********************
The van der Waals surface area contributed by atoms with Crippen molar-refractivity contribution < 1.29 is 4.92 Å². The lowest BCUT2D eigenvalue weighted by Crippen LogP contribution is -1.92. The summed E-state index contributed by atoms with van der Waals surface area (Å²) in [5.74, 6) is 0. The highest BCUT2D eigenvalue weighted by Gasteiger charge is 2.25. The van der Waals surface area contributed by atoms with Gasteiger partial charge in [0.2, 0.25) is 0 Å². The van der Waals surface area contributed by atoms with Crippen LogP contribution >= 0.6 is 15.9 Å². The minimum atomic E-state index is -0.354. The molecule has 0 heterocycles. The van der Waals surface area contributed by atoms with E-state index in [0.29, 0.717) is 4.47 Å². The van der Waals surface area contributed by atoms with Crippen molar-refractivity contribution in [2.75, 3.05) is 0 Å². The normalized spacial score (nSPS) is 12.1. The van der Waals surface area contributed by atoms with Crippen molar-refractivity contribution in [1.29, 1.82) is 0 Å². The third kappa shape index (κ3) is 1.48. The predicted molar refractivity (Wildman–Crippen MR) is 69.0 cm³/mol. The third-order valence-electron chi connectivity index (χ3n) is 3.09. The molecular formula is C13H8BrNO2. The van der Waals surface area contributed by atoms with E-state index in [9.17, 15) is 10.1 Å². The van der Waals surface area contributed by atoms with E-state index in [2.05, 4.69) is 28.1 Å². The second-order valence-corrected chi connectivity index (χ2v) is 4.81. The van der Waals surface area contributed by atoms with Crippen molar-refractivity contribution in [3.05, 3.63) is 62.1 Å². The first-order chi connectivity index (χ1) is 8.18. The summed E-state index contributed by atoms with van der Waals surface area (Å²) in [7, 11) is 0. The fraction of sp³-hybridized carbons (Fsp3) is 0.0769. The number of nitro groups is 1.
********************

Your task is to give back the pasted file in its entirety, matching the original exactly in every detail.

The van der Waals surface area contributed by atoms with Crippen molar-refractivity contribution < 1.29 is 4.92 Å². The lowest BCUT2D eigenvalue weighted by Crippen LogP contribution is -1.92. The summed E-state index contributed by atoms with van der Waals surface area (Å²) in [5.74, 6) is 0. The highest BCUT2D eigenvalue weighted by Gasteiger charge is 2.25. The van der Waals surface area contributed by atoms with Gasteiger partial charge in [0.2, 0.25) is 0 Å². The van der Waals surface area contributed by atoms with Crippen LogP contribution >= 0.6 is 15.9 Å². The minimum atomic E-state index is -0.354. The molecule has 0 heterocycles. The van der Waals surface area contributed by atoms with E-state index in [0.29, 0.717) is 4.47 Å². The van der Waals surface area contributed by atoms with Crippen molar-refractivity contribution in [2.75, 3.05) is 0 Å². The normalized spacial score (nSPS) is 12.1. The van der Waals surface area contributed by atoms with Crippen molar-refractivity contribution in [1.29, 1.82) is 0 Å². The third kappa shape index (κ3) is 1.48. The predicted molar refractivity (Wildman–Crippen MR) is 69.0 cm³/mol. The third-order valence-electron chi connectivity index (χ3n) is 3.09. The molecular formula is C13H8BrNO2. The van der Waals surface area contributed by atoms with E-state index in [9.17, 15) is 10.1 Å². The van der Waals surface area contributed by atoms with E-state index in [2.05, 4.69) is 28.1 Å². The second-order valence-corrected chi connectivity index (χ2v) is 4.81. The van der Waals surface area contributed by atoms with Crippen molar-refractivity contribution in [3.05, 3.63) is 62.1 Å². The first-order chi connectivity index (χ1) is 8.18. The summed E-state index contributed by atoms with van der Waals surface area (Å²) in [7, 11) is 0. The fraction of sp³-hybridized carbons (Fsp3) is 0.0769. The number of nitro groups is 1.